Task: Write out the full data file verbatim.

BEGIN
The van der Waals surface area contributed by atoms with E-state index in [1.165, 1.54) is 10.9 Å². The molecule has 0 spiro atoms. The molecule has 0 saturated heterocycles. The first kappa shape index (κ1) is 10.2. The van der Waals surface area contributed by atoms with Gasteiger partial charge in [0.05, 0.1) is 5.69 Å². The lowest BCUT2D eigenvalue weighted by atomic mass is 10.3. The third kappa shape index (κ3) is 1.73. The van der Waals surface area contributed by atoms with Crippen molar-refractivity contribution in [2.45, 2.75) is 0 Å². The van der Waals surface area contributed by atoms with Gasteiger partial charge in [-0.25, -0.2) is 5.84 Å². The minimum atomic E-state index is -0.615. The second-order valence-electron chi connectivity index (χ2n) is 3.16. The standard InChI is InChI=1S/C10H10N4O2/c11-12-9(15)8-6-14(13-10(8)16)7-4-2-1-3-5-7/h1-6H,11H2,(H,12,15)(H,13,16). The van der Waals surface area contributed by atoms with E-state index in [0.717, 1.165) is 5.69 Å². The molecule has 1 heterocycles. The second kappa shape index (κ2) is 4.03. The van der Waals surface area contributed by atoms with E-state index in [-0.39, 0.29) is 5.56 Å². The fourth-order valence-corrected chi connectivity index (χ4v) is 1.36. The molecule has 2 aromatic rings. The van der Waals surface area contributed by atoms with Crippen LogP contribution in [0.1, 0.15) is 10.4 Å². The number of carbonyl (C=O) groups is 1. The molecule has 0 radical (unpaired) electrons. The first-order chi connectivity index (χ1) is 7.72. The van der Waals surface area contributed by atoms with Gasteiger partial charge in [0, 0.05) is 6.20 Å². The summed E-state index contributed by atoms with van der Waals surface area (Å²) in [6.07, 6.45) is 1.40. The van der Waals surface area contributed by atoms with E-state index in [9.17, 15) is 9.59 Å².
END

The van der Waals surface area contributed by atoms with E-state index in [1.165, 1.54) is 10.9 Å². The molecule has 0 spiro atoms. The molecule has 0 saturated heterocycles. The first kappa shape index (κ1) is 10.2. The van der Waals surface area contributed by atoms with Gasteiger partial charge in [0.05, 0.1) is 5.69 Å². The lowest BCUT2D eigenvalue weighted by atomic mass is 10.3. The third kappa shape index (κ3) is 1.73. The van der Waals surface area contributed by atoms with Crippen molar-refractivity contribution in [2.45, 2.75) is 0 Å². The van der Waals surface area contributed by atoms with Gasteiger partial charge in [-0.25, -0.2) is 5.84 Å². The minimum atomic E-state index is -0.615. The second-order valence-electron chi connectivity index (χ2n) is 3.16. The standard InChI is InChI=1S/C10H10N4O2/c11-12-9(15)8-6-14(13-10(8)16)7-4-2-1-3-5-7/h1-6H,11H2,(H,12,15)(H,13,16). The van der Waals surface area contributed by atoms with E-state index in [0.717, 1.165) is 5.69 Å². The molecule has 1 heterocycles. The second kappa shape index (κ2) is 4.03. The van der Waals surface area contributed by atoms with E-state index in [-0.39, 0.29) is 5.56 Å². The fourth-order valence-corrected chi connectivity index (χ4v) is 1.36. The molecule has 2 aromatic rings. The van der Waals surface area contributed by atoms with Crippen LogP contribution in [0.1, 0.15) is 10.4 Å². The number of carbonyl (C=O) groups is 1. The molecule has 0 radical (unpaired) electrons. The first-order chi connectivity index (χ1) is 7.72. The van der Waals surface area contributed by atoms with Gasteiger partial charge in [0, 0.05) is 6.20 Å². The summed E-state index contributed by atoms with van der Waals surface area (Å²) in [6.07, 6.45) is 1.40. The van der Waals surface area contributed by atoms with E-state index in [9.17, 15) is 9.59 Å².